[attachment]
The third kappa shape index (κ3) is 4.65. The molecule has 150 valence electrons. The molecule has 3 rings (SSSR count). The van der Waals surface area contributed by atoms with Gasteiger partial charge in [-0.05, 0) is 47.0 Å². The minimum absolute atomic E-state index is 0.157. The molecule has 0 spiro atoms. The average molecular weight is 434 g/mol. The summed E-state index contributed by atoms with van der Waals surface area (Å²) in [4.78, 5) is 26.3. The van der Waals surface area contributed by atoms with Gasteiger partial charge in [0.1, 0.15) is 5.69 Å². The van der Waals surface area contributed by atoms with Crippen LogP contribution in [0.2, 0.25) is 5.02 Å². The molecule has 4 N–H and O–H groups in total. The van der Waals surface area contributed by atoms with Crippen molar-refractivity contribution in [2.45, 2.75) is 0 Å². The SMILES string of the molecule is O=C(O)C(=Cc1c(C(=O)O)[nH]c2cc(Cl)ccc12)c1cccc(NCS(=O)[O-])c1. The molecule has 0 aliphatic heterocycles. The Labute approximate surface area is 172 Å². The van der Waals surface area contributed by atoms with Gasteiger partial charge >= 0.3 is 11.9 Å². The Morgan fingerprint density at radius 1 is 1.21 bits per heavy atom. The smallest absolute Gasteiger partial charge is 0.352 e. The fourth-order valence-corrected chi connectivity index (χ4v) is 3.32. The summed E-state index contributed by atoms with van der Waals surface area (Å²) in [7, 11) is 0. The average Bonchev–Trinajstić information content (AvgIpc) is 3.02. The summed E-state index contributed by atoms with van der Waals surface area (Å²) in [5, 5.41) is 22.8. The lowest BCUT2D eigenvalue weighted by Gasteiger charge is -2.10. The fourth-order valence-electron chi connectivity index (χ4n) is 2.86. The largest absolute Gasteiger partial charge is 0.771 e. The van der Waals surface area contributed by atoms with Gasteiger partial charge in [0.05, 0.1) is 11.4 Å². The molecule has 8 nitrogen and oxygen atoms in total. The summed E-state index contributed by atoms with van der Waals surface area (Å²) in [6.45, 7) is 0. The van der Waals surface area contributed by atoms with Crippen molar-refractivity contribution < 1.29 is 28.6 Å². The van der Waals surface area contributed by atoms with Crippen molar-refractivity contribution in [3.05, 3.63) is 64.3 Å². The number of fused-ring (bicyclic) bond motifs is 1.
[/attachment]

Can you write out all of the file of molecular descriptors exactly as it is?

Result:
The third kappa shape index (κ3) is 4.65. The molecule has 150 valence electrons. The molecule has 3 rings (SSSR count). The van der Waals surface area contributed by atoms with Gasteiger partial charge in [-0.05, 0) is 47.0 Å². The minimum absolute atomic E-state index is 0.157. The molecule has 0 spiro atoms. The average molecular weight is 434 g/mol. The summed E-state index contributed by atoms with van der Waals surface area (Å²) in [4.78, 5) is 26.3. The van der Waals surface area contributed by atoms with Gasteiger partial charge in [0.1, 0.15) is 5.69 Å². The van der Waals surface area contributed by atoms with Crippen LogP contribution in [0.2, 0.25) is 5.02 Å². The molecule has 4 N–H and O–H groups in total. The van der Waals surface area contributed by atoms with Crippen molar-refractivity contribution in [2.45, 2.75) is 0 Å². The SMILES string of the molecule is O=C(O)C(=Cc1c(C(=O)O)[nH]c2cc(Cl)ccc12)c1cccc(NCS(=O)[O-])c1. The molecule has 0 aliphatic heterocycles. The Labute approximate surface area is 172 Å². The van der Waals surface area contributed by atoms with Gasteiger partial charge >= 0.3 is 11.9 Å². The Morgan fingerprint density at radius 1 is 1.21 bits per heavy atom. The smallest absolute Gasteiger partial charge is 0.352 e. The fourth-order valence-corrected chi connectivity index (χ4v) is 3.32. The summed E-state index contributed by atoms with van der Waals surface area (Å²) in [7, 11) is 0. The average Bonchev–Trinajstić information content (AvgIpc) is 3.02. The summed E-state index contributed by atoms with van der Waals surface area (Å²) in [5, 5.41) is 22.8. The lowest BCUT2D eigenvalue weighted by Gasteiger charge is -2.10. The fourth-order valence-electron chi connectivity index (χ4n) is 2.86. The largest absolute Gasteiger partial charge is 0.771 e. The van der Waals surface area contributed by atoms with Gasteiger partial charge in [0.05, 0.1) is 11.4 Å². The molecule has 8 nitrogen and oxygen atoms in total. The summed E-state index contributed by atoms with van der Waals surface area (Å²) in [6.45, 7) is 0. The van der Waals surface area contributed by atoms with Crippen molar-refractivity contribution < 1.29 is 28.6 Å². The van der Waals surface area contributed by atoms with Crippen molar-refractivity contribution in [3.05, 3.63) is 64.3 Å². The number of fused-ring (bicyclic) bond motifs is 1.